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Examining PCB traces

25 Jan 2016  | Pi Zhang, Karl Morant

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One of the frequently asked questions during printed circuit board (PCB) layout review meetings is, "Are 50Ω traces being used for the digital signals in this PCB layout?" Often the answer to this question is "yes". However when making decisions that balance cost, performance and manufacturability the correct answer can also be "no" or "not for all the digital signals." Alternative approaches can include focusing on the "controlled impedance" of PCB transmission lines and/or using other trace-impedance values.

Let us examine a layer-stack design and see how the PCB trace width affects layer count (cost) and trace impedance (performance). In figure 1, routing channels of the same width are shown on a signal layer for three PCB transmission lines: a 100Ω differential pair, a 50Ω and 60Ω single-ended.

Figure 1: Routing channels of the same width are shown on a signal layer for three PCB transmission lines for a 100Ω differential pair, a 50Ω and 60Ω single-ended.

The 100Ω differential-pair is usually determined prior to the single-ended and should be fitted in the routing channel (between the vias) without discontinuities because they are usually for higher speed digital signals. Once the trace width and spacing of the 100Ω differential-pair have been designed, the trace width for 50Ω or 60Ω single-ended on the same layer is usually determined accordingly. Changing the trace width alone for the single-ended traces will lead to different trace impedance. The trace routing yield per channel is:

Right: One 100Ω differential-pair with 4mil trace / 5.5mil space.

Middle: Two 60Ω traces for single-ended with 4mil trace / 4mil space.

Left: One 50Ω trace for single-ended with 6.5mil trace / 7.4mil space.

Note: This example assumes that the minimum trace width and spacing are 4mils.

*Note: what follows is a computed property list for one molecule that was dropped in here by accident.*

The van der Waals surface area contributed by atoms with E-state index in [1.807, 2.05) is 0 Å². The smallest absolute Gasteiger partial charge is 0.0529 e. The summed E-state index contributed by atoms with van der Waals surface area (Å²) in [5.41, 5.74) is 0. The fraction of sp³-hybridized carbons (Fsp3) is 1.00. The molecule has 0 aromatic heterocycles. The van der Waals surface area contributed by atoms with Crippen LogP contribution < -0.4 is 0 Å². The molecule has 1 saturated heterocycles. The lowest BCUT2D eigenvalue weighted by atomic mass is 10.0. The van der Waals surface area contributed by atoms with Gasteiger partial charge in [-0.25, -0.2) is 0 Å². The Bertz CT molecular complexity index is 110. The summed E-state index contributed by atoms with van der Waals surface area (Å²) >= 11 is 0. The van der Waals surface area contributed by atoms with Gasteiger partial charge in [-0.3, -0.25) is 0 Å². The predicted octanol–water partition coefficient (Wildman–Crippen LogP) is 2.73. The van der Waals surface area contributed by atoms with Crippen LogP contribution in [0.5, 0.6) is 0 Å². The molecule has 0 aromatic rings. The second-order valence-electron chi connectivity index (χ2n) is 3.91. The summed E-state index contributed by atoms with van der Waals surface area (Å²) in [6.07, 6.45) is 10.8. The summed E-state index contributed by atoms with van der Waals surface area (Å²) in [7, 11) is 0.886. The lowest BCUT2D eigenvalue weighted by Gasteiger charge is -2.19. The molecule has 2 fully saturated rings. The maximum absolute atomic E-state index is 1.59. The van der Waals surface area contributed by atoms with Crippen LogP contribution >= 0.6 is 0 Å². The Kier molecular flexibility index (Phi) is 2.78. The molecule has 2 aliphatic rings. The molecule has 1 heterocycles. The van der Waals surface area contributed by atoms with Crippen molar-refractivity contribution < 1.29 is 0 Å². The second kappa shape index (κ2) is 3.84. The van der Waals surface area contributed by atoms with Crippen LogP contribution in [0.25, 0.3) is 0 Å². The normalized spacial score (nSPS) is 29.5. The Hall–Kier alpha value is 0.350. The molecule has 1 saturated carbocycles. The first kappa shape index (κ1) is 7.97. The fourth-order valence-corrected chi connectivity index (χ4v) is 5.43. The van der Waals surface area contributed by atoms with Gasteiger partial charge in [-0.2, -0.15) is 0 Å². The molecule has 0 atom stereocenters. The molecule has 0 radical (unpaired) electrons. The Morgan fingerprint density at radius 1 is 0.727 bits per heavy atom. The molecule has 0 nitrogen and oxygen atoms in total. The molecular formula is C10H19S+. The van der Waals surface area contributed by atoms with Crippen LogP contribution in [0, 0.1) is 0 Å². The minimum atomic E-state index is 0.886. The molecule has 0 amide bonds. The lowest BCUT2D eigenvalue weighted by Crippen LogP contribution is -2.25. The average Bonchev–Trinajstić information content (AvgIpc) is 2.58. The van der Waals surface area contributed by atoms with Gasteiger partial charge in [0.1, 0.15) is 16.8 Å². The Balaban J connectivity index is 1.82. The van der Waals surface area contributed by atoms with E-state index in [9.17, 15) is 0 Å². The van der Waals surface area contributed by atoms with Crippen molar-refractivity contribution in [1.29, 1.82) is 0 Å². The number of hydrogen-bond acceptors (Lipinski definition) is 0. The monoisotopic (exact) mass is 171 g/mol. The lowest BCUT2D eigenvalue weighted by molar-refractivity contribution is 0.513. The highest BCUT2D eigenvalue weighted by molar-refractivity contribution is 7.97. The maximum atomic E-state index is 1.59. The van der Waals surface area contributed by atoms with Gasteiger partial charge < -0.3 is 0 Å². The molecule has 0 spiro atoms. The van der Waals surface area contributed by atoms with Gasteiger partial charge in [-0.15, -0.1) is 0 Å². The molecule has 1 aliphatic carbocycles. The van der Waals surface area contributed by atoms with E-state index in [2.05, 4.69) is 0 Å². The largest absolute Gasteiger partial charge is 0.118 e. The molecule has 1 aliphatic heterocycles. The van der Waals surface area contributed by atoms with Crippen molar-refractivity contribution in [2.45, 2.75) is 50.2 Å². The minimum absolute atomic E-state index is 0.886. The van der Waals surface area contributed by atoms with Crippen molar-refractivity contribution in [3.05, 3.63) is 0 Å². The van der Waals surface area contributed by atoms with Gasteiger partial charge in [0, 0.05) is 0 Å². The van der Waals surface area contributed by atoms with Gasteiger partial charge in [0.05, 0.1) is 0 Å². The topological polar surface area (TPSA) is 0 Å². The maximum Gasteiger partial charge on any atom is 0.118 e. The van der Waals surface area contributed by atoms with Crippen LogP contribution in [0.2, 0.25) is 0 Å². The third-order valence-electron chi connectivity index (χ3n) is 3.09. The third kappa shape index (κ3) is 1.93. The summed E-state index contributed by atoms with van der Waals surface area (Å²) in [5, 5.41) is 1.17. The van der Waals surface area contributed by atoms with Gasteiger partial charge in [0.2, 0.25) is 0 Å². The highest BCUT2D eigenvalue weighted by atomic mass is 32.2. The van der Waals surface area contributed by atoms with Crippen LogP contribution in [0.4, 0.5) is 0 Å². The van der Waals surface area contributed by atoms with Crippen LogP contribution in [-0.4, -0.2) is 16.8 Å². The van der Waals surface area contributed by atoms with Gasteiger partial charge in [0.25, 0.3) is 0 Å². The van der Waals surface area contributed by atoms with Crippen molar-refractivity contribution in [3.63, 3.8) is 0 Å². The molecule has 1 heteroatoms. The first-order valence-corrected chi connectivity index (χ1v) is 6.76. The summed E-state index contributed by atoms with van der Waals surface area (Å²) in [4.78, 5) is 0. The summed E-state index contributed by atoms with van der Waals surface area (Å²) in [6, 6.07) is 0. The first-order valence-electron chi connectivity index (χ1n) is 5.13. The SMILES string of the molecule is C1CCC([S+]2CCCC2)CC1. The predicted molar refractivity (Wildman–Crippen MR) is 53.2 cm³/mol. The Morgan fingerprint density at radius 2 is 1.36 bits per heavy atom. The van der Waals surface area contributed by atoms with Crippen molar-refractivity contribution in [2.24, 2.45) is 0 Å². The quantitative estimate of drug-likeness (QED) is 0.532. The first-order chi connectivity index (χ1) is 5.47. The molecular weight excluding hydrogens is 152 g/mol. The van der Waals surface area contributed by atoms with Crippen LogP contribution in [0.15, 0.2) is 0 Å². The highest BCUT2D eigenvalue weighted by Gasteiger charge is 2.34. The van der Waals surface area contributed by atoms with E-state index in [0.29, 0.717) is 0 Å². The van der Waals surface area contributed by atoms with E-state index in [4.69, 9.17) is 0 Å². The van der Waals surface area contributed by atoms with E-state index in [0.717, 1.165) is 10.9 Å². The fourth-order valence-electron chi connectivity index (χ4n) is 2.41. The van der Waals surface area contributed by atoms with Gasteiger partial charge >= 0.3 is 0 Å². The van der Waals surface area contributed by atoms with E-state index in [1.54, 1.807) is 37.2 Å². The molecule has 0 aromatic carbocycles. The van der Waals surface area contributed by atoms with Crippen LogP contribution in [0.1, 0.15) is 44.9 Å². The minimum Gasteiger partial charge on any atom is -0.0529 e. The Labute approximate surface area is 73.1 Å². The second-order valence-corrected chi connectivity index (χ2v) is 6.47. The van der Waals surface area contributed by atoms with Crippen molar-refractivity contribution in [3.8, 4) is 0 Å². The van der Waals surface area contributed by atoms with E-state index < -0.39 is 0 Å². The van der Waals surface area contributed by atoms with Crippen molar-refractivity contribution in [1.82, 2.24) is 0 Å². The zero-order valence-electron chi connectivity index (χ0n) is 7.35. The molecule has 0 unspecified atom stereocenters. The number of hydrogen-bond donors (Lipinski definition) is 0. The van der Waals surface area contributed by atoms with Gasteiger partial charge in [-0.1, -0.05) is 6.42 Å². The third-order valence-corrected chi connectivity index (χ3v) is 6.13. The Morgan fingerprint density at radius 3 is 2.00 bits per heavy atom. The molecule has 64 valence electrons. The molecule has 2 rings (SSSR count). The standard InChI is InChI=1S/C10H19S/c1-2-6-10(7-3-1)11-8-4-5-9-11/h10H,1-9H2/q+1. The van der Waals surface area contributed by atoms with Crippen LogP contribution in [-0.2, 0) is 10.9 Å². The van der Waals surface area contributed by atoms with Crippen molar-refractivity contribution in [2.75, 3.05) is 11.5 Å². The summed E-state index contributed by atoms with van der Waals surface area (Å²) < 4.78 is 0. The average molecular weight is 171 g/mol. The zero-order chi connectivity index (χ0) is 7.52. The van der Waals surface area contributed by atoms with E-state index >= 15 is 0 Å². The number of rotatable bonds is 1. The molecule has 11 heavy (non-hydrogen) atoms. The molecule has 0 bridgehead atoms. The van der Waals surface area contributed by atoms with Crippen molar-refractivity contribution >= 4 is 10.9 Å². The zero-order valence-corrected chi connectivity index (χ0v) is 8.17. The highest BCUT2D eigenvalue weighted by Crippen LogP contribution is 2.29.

In this case, the engineer needs to make trade-off decisions on using either 50Ω traces, which use up more PCB space and possibly more layers, or 60Ω traces which use up less PCB space and possibly less PCB layers.

Using IC reference designs
The reference designs and recommendations in the documents provided by IC manufacturers are often used as starting points for schematics and PCB layouts in board-level hardware designs.

The techniques adopted for designing high-speed digital interconnects in these documents were most likely re-used in the designs for specific end-products. For example the decision to use a memory interface without termination could have been determined due to the large operating margins of the memory in the reference schematic. However, for cost savings the design engineer may choose alternate devices with different I/O buffer characteristics from those used in the reference design. The engineer would then need to decide if the non-terminated memory interface should remain in the new design.

Reference designs are an essential part of making PCB design decisions. However it is important to have a deep understanding of the principles and limitations behind the techniques being applied in the reference designs. Only then can optimal design trade-off decisions be made.

PCB traces and PCB transmission lines (PCB TL)
When characterizing the PCB traces for digital signals in a PCB design, the followings should be taken into account:

 • Rise-time (tr )/fall-time of the digital driver, and slew-rate-control if any
 • Output impedance (Zo), and drive-strength-control of an output buffer if any
 • Flight-time in the PCB trace (tpcb)
 • Internal terminations for both driver and receiver
 • External terminations at both driver and receiver

Figure 1: PCB TL.

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